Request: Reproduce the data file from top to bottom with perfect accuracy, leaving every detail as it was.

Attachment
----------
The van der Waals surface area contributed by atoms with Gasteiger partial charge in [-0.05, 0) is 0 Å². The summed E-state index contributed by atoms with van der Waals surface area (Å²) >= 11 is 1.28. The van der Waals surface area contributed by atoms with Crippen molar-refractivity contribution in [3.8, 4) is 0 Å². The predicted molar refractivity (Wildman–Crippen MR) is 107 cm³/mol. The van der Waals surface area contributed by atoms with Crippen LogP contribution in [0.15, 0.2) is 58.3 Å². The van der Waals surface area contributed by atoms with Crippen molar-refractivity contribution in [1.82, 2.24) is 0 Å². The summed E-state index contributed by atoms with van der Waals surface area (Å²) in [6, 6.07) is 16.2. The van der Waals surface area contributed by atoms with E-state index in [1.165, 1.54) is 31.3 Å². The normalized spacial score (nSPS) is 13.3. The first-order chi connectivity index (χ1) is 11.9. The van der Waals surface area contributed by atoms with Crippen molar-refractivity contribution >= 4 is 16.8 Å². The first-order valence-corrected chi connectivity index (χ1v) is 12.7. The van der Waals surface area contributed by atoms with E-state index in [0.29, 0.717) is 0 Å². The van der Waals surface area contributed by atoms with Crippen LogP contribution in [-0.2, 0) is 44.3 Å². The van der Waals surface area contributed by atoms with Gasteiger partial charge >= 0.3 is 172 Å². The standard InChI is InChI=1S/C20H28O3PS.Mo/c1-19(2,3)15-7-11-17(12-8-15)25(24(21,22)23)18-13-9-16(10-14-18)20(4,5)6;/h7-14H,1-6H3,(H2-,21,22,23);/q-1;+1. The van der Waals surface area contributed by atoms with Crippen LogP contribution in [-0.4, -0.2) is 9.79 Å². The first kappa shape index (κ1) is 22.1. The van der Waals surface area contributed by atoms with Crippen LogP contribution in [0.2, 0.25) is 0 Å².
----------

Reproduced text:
The van der Waals surface area contributed by atoms with Gasteiger partial charge in [-0.05, 0) is 0 Å². The summed E-state index contributed by atoms with van der Waals surface area (Å²) >= 11 is 1.28. The van der Waals surface area contributed by atoms with Crippen molar-refractivity contribution in [3.8, 4) is 0 Å². The predicted molar refractivity (Wildman–Crippen MR) is 107 cm³/mol. The van der Waals surface area contributed by atoms with Crippen LogP contribution in [0.15, 0.2) is 58.3 Å². The van der Waals surface area contributed by atoms with Crippen molar-refractivity contribution in [1.82, 2.24) is 0 Å². The summed E-state index contributed by atoms with van der Waals surface area (Å²) in [6, 6.07) is 16.2. The van der Waals surface area contributed by atoms with E-state index in [1.165, 1.54) is 31.3 Å². The normalized spacial score (nSPS) is 13.3. The first-order chi connectivity index (χ1) is 11.9. The van der Waals surface area contributed by atoms with Crippen molar-refractivity contribution >= 4 is 16.8 Å². The first-order valence-corrected chi connectivity index (χ1v) is 12.7. The van der Waals surface area contributed by atoms with E-state index in [0.29, 0.717) is 0 Å². The van der Waals surface area contributed by atoms with Crippen LogP contribution in [-0.2, 0) is 44.3 Å². The van der Waals surface area contributed by atoms with Gasteiger partial charge >= 0.3 is 172 Å². The standard InChI is InChI=1S/C20H28O3PS.Mo/c1-19(2,3)15-7-11-17(12-8-15)25(24(21,22)23)18-13-9-16(10-14-18)20(4,5)6;/h7-14H,1-6H3,(H2-,21,22,23);/q-1;+1. The van der Waals surface area contributed by atoms with Crippen LogP contribution in [-0.4, -0.2) is 9.79 Å². The first kappa shape index (κ1) is 22.1. The van der Waals surface area contributed by atoms with Crippen LogP contribution in [0.2, 0.25) is 0 Å².